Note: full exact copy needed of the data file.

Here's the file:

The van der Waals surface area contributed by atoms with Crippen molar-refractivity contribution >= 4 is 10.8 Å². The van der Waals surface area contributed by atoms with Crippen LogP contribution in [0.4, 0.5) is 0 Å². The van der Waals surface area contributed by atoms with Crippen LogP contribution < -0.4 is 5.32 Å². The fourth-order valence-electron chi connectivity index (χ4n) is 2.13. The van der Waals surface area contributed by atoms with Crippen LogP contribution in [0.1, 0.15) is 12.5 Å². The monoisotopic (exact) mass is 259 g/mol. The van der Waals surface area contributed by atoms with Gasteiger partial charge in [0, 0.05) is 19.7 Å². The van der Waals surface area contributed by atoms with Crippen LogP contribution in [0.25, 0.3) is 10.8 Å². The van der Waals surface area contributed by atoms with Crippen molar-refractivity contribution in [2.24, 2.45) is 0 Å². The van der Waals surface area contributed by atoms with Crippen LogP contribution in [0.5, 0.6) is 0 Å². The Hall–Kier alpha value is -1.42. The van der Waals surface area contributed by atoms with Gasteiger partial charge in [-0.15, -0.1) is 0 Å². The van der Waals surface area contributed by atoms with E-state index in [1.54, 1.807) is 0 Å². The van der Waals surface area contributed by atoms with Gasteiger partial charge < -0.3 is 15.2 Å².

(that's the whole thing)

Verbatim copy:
The van der Waals surface area contributed by atoms with Crippen molar-refractivity contribution >= 4 is 10.8 Å². The van der Waals surface area contributed by atoms with Crippen LogP contribution in [0.4, 0.5) is 0 Å². The van der Waals surface area contributed by atoms with Crippen LogP contribution < -0.4 is 5.32 Å². The fourth-order valence-electron chi connectivity index (χ4n) is 2.13. The van der Waals surface area contributed by atoms with Crippen LogP contribution in [0.1, 0.15) is 12.5 Å². The monoisotopic (exact) mass is 259 g/mol. The van der Waals surface area contributed by atoms with Gasteiger partial charge in [0, 0.05) is 19.7 Å². The van der Waals surface area contributed by atoms with Crippen LogP contribution in [0.25, 0.3) is 10.8 Å². The van der Waals surface area contributed by atoms with Crippen molar-refractivity contribution in [2.24, 2.45) is 0 Å². The van der Waals surface area contributed by atoms with Crippen LogP contribution in [0.5, 0.6) is 0 Å². The Hall–Kier alpha value is -1.42. The van der Waals surface area contributed by atoms with Gasteiger partial charge in [-0.15, -0.1) is 0 Å². The van der Waals surface area contributed by atoms with E-state index in [1.54, 1.807) is 0 Å². The van der Waals surface area contributed by atoms with Gasteiger partial charge < -0.3 is 15.2 Å².